The immense tragedy in Japan has brought out waves of support, comfort and succor from volunteers seeking to provide help if any kind, even by people who themselves have suffered terribly during the current crisis.
In Saitama prefecture north of Tokyo, so many volunteers flooded the Super Arena – usually a venue for musical concerts – to tend to the needs of evacuees gathered there that many had to be turned away, according to media reports.
Not even a downpour and cold weather dissuaded the volunteers.
The evacuees, who were moved to Saitama from their homes near the crippled nuclear power plant in Fukushima, also received a mountain of boxes of food, clothes, supplies and emergency aid.
Saitama prefectural authorities were taken aback by the largesse since they made no official call for volunteers or donations.
“It was very difficult to turn people away,” said an official in Saitama, according to local media.
Another woman volunteer told reporters: “We hope this will help. Everyone wants to do something.”
Volunteers in Saitama are primarily working on food distribution, garbage separation and emergency aid.
The huge metropolis of Tokyo has opened up shelters for tsunami survivors from the Tohoku area.
Some evacuees at the Tokyo Budokan – a world-famous performance arena – were given hot meals for the first time in weeks. Many of the people at Budokan were sent from the Fukushima prefecture.
I really appreciate a hot meal because we hadn't had it for a while, said Nanami Nitama, a 22-year-old nursery school teacher from Iwaki, Fukushima Prefecture, according to local media.
Budokan has been supported by volunteers from the Nippon Seikokai (Anglican Church in Japan) and another nonprofit organization who cooked rice and miso soup with meat and vegetables .
The Tokyo municipal government has also opened two other temporary shelters: Ajinomoto Stadium in Chofu (which can accommodate 1,600 people) and Tokyo Big Sight in Koto Ward, which can take care of 3,000 evacuees.
Even foreign immigrants in Japan are helping victims.
Another media report described how a group of people from Bangladeshi and Sri Lanka banded together to provide hot meals for displaced Japanese tsunami survivors in Kesennuma, Miyagi Prefecture.
Hailing from Kanagawa prefecture (which is just south of Tokyo), the South Asian immigrants came 150 miles north to give warm bowls of rice curry to hundreds of evacuees.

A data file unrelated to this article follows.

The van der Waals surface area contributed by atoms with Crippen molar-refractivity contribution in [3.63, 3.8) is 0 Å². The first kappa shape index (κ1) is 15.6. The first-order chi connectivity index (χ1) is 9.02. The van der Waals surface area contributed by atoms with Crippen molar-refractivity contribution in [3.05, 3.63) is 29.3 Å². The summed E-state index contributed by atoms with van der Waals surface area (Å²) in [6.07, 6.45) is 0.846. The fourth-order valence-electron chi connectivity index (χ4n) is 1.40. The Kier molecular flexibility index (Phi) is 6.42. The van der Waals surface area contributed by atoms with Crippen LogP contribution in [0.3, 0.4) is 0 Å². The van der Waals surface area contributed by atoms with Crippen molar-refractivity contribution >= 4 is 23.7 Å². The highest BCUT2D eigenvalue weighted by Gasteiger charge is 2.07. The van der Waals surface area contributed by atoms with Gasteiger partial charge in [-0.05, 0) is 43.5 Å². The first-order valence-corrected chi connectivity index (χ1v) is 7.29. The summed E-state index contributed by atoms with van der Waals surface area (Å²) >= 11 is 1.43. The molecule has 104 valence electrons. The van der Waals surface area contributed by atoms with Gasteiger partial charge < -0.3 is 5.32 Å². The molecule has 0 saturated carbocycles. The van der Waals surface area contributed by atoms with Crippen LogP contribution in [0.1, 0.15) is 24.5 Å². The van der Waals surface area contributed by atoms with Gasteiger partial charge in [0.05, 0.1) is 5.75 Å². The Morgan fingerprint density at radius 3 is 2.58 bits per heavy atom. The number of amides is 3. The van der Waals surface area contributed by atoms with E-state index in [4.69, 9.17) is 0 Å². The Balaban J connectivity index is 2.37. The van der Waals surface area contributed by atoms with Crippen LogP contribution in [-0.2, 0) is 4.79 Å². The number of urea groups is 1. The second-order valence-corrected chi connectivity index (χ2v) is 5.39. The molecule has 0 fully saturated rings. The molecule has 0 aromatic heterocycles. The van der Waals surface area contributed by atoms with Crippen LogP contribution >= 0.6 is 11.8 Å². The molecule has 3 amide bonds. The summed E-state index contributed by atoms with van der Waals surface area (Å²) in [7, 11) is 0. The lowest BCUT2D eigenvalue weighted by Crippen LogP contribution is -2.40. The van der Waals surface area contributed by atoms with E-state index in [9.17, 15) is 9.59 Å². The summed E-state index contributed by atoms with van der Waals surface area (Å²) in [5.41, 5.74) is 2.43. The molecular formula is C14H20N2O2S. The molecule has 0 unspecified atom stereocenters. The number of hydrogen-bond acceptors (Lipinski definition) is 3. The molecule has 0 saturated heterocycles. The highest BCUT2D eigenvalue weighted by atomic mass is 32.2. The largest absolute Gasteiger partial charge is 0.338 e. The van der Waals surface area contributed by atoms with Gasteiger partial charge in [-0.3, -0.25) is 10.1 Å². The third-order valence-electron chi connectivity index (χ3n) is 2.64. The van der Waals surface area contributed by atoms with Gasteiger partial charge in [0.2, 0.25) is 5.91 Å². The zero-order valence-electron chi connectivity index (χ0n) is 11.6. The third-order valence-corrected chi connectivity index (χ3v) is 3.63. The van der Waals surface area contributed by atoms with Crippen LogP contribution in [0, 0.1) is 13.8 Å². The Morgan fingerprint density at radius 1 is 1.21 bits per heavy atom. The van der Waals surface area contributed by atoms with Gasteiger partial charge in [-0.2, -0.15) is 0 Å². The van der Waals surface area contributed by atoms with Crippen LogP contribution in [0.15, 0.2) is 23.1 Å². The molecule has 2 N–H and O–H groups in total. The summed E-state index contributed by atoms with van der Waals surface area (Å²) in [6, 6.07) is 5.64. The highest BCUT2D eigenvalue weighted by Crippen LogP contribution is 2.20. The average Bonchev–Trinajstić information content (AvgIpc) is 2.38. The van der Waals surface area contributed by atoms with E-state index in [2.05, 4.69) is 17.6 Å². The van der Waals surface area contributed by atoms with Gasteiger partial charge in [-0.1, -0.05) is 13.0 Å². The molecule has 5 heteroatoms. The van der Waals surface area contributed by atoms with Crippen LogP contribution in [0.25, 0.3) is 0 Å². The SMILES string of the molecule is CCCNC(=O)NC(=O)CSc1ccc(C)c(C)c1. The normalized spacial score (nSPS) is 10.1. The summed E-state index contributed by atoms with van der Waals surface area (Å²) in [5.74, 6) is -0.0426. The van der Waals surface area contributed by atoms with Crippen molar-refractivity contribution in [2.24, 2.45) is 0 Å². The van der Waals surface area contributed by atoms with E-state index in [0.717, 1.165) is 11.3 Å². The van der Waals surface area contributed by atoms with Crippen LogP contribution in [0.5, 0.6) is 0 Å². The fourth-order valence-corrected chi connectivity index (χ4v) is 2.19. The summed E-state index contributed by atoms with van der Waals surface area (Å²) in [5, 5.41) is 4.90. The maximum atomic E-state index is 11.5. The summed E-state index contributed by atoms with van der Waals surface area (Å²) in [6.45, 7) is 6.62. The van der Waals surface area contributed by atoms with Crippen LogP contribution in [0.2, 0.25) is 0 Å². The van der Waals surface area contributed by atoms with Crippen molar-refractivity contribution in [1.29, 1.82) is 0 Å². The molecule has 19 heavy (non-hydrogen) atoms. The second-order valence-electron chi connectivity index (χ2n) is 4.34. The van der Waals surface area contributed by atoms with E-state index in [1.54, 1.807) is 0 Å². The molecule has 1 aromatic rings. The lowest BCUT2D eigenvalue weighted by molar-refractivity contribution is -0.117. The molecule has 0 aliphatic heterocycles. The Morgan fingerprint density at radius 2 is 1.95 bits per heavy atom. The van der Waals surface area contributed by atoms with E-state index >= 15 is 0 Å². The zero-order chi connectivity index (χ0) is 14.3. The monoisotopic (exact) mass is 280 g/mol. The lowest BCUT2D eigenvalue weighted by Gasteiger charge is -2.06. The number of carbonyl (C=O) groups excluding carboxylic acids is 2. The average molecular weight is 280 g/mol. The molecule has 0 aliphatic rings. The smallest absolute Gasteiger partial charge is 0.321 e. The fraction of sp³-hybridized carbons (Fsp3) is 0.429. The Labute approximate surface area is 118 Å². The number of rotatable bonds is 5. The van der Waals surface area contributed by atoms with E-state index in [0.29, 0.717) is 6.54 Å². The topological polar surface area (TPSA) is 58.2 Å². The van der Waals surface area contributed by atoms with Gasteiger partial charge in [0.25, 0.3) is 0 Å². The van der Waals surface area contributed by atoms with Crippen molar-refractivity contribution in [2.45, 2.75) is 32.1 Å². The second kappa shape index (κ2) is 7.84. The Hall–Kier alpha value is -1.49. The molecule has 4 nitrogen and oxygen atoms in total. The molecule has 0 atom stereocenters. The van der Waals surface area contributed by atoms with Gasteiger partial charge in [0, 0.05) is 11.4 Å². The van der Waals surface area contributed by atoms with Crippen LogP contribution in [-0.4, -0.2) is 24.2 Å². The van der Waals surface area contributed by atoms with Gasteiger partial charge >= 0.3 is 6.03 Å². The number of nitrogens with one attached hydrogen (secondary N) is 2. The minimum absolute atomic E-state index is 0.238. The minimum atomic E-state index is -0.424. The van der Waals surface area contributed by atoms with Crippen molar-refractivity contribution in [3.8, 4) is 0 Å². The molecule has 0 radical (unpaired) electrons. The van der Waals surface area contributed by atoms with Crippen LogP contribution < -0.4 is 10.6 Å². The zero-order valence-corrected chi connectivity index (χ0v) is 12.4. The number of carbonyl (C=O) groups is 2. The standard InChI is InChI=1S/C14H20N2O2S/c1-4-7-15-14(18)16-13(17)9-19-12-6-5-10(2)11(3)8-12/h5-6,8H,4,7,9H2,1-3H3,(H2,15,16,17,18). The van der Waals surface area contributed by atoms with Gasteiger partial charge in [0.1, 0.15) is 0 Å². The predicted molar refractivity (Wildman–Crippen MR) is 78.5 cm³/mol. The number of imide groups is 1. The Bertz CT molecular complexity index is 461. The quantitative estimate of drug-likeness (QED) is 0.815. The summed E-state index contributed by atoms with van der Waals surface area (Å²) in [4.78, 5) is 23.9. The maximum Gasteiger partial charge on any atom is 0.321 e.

Saber Sakura, who organized the group of volunteers for the journey told reporters: Everything was in ruins. A car was on top of a three-story building. Another was literally twisted. A big fishing vessel was in the center of the city. It's really beyond description. If the tsunami hadn't hit, I think only 10 or 15 percent of the buildings would have been damaged.”
Kesennuma is one of hardest-hit areas of Japan. It is estimated that 15,000 homeless residents are living in about 100 shelters in the area.
Sakura added: The tsunami hit the area only after 15 minutes of the quake. The lives of the survivors must be gifts from God.”
Sakura said he wanted to help survivors as soon as the quake struck. Initially he was assisting Bangladeshi students at Tohoku University in Sendai with returning to their native country. Thereafter, he, his wife and their Bangladeshi and Sri Lankan friends drove in a convoy towards Miyagi – an eight-hour drive -- carrying with them supplies, including 700 kilograms of rice, 400 kilograms of meat and boxes of diapers, snacks and medicine.
Driving through Fukushima Prefecture was scary because of the radiation,” Sakura added.
”We closed all the windows, stopped the heater to prevent outside air from coming in. It was very dark, and we were the only cars driving.”
Sakura’s wife, who runs a curry restaurant in the Asakusa district in Taito Ward, Tokyo, told reporters:
Most people only had miso soup as something warm to eat, so we're glad that they were able to eat warm curry. Japan is a good friend to Bangladesh, and Japanese have always supported us when help was in need. And now, I wanted to do my part to support Japanese.”